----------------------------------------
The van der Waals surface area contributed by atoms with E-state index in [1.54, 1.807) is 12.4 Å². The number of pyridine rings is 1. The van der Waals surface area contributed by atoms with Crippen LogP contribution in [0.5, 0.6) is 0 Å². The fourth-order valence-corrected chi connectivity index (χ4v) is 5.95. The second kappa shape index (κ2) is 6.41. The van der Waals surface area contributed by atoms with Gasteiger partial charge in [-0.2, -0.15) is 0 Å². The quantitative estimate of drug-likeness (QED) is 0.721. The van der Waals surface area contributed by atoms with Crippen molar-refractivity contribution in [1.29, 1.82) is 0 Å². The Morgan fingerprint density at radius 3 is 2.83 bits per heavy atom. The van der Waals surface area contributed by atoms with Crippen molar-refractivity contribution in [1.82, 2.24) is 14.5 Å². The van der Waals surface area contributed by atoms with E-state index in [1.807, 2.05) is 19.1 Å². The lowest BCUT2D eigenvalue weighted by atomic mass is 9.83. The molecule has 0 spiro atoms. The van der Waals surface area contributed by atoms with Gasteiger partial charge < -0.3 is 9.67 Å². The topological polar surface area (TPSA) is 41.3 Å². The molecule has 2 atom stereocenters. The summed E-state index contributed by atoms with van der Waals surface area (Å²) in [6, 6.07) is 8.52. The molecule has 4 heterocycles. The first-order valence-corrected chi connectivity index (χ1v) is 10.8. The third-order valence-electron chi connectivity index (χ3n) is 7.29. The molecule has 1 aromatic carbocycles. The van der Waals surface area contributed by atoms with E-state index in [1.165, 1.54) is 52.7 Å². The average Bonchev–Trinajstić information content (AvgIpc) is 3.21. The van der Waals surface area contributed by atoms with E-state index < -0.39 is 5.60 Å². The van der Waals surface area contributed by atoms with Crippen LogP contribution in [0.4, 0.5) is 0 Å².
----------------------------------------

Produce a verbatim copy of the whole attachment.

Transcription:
The van der Waals surface area contributed by atoms with E-state index in [1.54, 1.807) is 12.4 Å². The number of pyridine rings is 1. The van der Waals surface area contributed by atoms with Crippen LogP contribution in [0.5, 0.6) is 0 Å². The fourth-order valence-corrected chi connectivity index (χ4v) is 5.95. The second kappa shape index (κ2) is 6.41. The van der Waals surface area contributed by atoms with Gasteiger partial charge in [-0.2, -0.15) is 0 Å². The quantitative estimate of drug-likeness (QED) is 0.721. The van der Waals surface area contributed by atoms with Crippen molar-refractivity contribution in [1.29, 1.82) is 0 Å². The Morgan fingerprint density at radius 3 is 2.83 bits per heavy atom. The van der Waals surface area contributed by atoms with Crippen molar-refractivity contribution in [1.82, 2.24) is 14.5 Å². The van der Waals surface area contributed by atoms with E-state index in [1.807, 2.05) is 19.1 Å². The lowest BCUT2D eigenvalue weighted by atomic mass is 9.83. The molecule has 0 spiro atoms. The van der Waals surface area contributed by atoms with Gasteiger partial charge < -0.3 is 9.67 Å². The topological polar surface area (TPSA) is 41.3 Å². The molecule has 2 atom stereocenters. The summed E-state index contributed by atoms with van der Waals surface area (Å²) in [6, 6.07) is 8.52. The molecule has 4 heterocycles. The first-order valence-corrected chi connectivity index (χ1v) is 10.8. The third-order valence-electron chi connectivity index (χ3n) is 7.29. The molecule has 1 aromatic carbocycles. The van der Waals surface area contributed by atoms with E-state index in [1.165, 1.54) is 52.7 Å². The average Bonchev–Trinajstić information content (AvgIpc) is 3.21. The van der Waals surface area contributed by atoms with E-state index < -0.39 is 5.60 Å². The van der Waals surface area contributed by atoms with Crippen LogP contribution in [0.4, 0.5) is 0 Å².